US military’s archbishop says Catholic troops should NOT be forced to get vaccinated

The archbishop assigned to the US military has said that Catholic troops should not be forced to take COVID-19 vaccines if they violate the individual’s conscience, regardless of whether cells from aborted fetal tissue were used in their creation or testing.

Archbishop for the Military Services Timothy P. Broglio issued his opinion in a statement on Tuesday, seeming at odds with Pope Francis’ strong encouragement for all Catholics to get vaccinated. 

‘Notwithstanding the moral permissibility of these vaccines, the Church treasures her teaching on the sanctity of conscience,’ Broglio wrote. ‘Accordingly, no one should be forced to receive a COVID-19 vaccine if it would violate the sanctity of his or her conscience.’

The latest DoD administrative data shows that about 20 percent of active duty troops are Catholic, a similar rate to the general US population. 

Archbishop for the Military Services Timothy P. Broglio has said that Catholic troops should not be forced to take COVID-19 vaccines if they violate the individual’s conscience

Secretary of Defense Lloyd Austin on August 24 issued an order for all military personnel to be vaccinated, even if they have already recovered from infection

Secretary of Defense Lloyd Austin on August 24 issued an order for all military personnel to be vaccinated, even if they have already recovered from infection

Secretary of Defense Lloyd Austin on August 24 issued an order for all military personnel to be vaccinated, though each service branch has set its own deadlines and will consider certain exemptions on medical, administrative, or religious grounds.

A Pentagon source told DailyMail.com on Wednesday that the Navy and Marine Corps had not issued any religious exemptions as of last week, but was uncertain about the Army or Air Force. 

Pentagon spokesman John Kirby said on Tuesday that 96.7 percent of the nation’s 1.4 million active duty personnel have received at least one vaccine dose, and 83.7 percent are fully vaccinated.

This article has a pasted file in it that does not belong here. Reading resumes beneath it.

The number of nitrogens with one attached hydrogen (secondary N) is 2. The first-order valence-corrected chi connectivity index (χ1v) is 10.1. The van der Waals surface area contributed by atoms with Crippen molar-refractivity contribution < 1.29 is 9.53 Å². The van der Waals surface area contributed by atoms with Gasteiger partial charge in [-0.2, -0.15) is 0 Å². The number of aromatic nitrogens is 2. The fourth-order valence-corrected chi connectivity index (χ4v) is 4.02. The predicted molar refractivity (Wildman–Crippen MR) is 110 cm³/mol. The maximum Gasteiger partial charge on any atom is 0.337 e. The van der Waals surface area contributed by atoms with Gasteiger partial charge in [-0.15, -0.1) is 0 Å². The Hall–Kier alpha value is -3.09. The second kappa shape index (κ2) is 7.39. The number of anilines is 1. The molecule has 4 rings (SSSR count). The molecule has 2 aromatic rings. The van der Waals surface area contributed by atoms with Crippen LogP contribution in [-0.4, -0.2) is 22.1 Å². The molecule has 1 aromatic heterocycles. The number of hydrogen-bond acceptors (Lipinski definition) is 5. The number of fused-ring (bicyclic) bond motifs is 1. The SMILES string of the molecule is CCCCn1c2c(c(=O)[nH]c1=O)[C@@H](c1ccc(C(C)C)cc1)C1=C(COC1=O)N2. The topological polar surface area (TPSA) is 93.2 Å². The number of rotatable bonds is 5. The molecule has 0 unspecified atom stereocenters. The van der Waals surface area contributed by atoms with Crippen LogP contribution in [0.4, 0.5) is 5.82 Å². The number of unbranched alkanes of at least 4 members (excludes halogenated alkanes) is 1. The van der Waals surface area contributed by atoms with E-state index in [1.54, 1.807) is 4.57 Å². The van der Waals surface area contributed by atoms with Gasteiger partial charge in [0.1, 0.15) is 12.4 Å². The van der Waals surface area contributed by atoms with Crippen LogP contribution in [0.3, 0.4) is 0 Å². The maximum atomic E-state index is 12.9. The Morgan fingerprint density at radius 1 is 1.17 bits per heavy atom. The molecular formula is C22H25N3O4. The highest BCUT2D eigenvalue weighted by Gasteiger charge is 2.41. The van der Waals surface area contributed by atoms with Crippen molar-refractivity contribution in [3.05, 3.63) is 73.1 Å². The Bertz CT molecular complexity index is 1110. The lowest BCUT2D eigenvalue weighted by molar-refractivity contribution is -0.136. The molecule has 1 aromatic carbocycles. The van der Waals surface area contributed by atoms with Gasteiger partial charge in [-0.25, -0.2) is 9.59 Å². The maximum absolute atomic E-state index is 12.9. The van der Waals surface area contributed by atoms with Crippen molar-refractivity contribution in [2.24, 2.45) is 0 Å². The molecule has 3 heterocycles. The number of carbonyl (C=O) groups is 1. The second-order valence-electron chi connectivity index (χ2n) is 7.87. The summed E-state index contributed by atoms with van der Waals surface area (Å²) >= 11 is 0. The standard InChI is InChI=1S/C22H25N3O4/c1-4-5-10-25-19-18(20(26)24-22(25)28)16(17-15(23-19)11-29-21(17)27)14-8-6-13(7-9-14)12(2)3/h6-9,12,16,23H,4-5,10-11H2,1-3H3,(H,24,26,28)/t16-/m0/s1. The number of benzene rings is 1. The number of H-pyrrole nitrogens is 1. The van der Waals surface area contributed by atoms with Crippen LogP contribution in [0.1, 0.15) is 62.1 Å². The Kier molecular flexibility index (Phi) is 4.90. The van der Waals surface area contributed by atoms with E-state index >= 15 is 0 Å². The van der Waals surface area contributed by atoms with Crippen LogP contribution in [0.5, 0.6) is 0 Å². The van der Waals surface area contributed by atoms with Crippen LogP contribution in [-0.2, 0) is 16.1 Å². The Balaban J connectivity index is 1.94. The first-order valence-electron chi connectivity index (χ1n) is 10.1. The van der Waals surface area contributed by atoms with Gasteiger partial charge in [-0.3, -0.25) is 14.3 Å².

That means that roughly 46,000 active duty troops have yet to receive at least one shot. 

Some Catholics who view abortion as a grave moral evil have expressed concerns about the use of cell lines from aborted fetal tissue in the development of COVID vaccines. 

Cells derived from aborted fetal tissue were used in testing of the Pfizer and Moderna vaccines, and in production of the Johnson & Johnson vaccine. 

However, as Archbishop Broglio noted in his statement, the Catholic Church’s highest authorities have confirmed that it is morally permissible to receive the vaccines, with the Congregation for the Doctrine of the Faith ruling that receiving the shots ‘does not constitute formal cooperation with the abortion.’

Pope Francis has encouraged his Catholic flock to get vaccinated, calling it 'an act of love'

Pope Francis has encouraged his Catholic flock to get vaccinated, calling it ‘an act of love’

Broglio issued his opinion in a statement on Tuesday, seeming at odds with Pope Francis' strong encouragement for all Catholics to get vaccinated

Broglio issued his opinion in a statement on Tuesday, seeming at odds with Pope Francis’ strong encouragement for all Catholics to get vaccinated